Is there a way to write such that our audience can feel like they are being brought on board to be critical intellectuals themselves? That might feel dishonest insofar as our audience is not likely to have training similar to ours and is in any event taking part in a performance that is directed toward ends we, not they, have chosen. And that’s as it should be — in our writing, if not in our teaching, we of course want to persuade our audience of a particular argument rather than simply equipping them to “come to their own conclusion” in an abstract way. What the film suggests is that, by the end of the process, the conclusion that the subject arrives at is sincerely his own, even if it is also the conclusion that the author has been aiming at and improvising his way toward.

This is a more thorough-going method of persuasion that simple reasoned argument by way of extrinsic premises and logical steps — indeed, it’s certainly intrusive and, at the very least, highly manipulative. But perhaps this represents a redoubling of the initial indirection, whereby one can only make “great films” by giving up the hard kernel of the desire to be the “great visionary/idiosyncratic auteur.” We as intellectuals can only truly engage the public by misleading them in a certain way, by tricking them into convincing themselves, into becoming their own “intellectual.”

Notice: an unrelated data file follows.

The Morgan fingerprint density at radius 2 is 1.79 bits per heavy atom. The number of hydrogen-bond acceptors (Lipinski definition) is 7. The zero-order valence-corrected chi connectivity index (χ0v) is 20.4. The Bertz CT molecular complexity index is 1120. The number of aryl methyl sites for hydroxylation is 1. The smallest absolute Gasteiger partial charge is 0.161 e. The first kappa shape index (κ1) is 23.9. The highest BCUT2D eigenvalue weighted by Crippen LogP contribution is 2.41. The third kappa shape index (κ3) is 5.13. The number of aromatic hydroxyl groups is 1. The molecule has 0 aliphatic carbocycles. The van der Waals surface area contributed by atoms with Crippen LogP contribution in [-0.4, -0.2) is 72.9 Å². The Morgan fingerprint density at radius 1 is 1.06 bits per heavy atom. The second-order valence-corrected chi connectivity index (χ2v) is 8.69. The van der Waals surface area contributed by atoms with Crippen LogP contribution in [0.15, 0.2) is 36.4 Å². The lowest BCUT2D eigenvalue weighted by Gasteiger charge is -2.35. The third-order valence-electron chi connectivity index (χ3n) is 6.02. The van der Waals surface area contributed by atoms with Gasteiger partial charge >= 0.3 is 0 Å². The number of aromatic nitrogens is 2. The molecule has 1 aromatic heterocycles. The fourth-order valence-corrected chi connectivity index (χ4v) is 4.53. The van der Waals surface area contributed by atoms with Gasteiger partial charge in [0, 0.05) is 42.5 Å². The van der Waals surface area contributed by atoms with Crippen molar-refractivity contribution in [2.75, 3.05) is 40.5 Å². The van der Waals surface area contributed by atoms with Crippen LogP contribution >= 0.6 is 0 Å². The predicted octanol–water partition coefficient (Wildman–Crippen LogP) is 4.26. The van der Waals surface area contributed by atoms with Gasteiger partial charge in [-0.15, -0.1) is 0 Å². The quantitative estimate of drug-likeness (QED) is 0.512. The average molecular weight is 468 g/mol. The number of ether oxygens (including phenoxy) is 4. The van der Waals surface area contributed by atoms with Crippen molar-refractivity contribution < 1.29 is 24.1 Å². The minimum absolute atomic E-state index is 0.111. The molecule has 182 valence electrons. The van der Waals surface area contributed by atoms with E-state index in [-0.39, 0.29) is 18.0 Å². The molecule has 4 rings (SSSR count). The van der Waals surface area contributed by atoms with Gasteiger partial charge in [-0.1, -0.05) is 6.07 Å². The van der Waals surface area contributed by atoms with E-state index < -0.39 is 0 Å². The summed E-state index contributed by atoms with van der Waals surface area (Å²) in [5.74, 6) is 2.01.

It’s the difference between a book that shows how smart the author is and a book that makes the reader feel smarter. That feeling is an illusion, because the reader has not, after reading only one book, actually become considerably smarter. Yet by introducing them to the gut-level satisfaction of intellectual work, we might arouse in them a hunger, that peculiar intellectual hunger that can only work through an initial overconfidence. I’m sure we all remember those heady days when we first got into serious intellectual work and gobbled down book after book that we could not even begin to understand — books that, if we looked at them again today, we would be horrified at how poorly we read them. Doubtless we also remember that dogged loyalty to a particular thinker who “turned them on” in some way, even though in retrospect we didn’t even begin to fully understand the teaching to which we were such dogmatic adherents. It’s embarrasing in retrospect, but we never would’ve understood unless we’d started with the illusion that we already understood — we would never have known the satisfaction of real critical thought without that initial illusion that we were already engaging in real critical thought.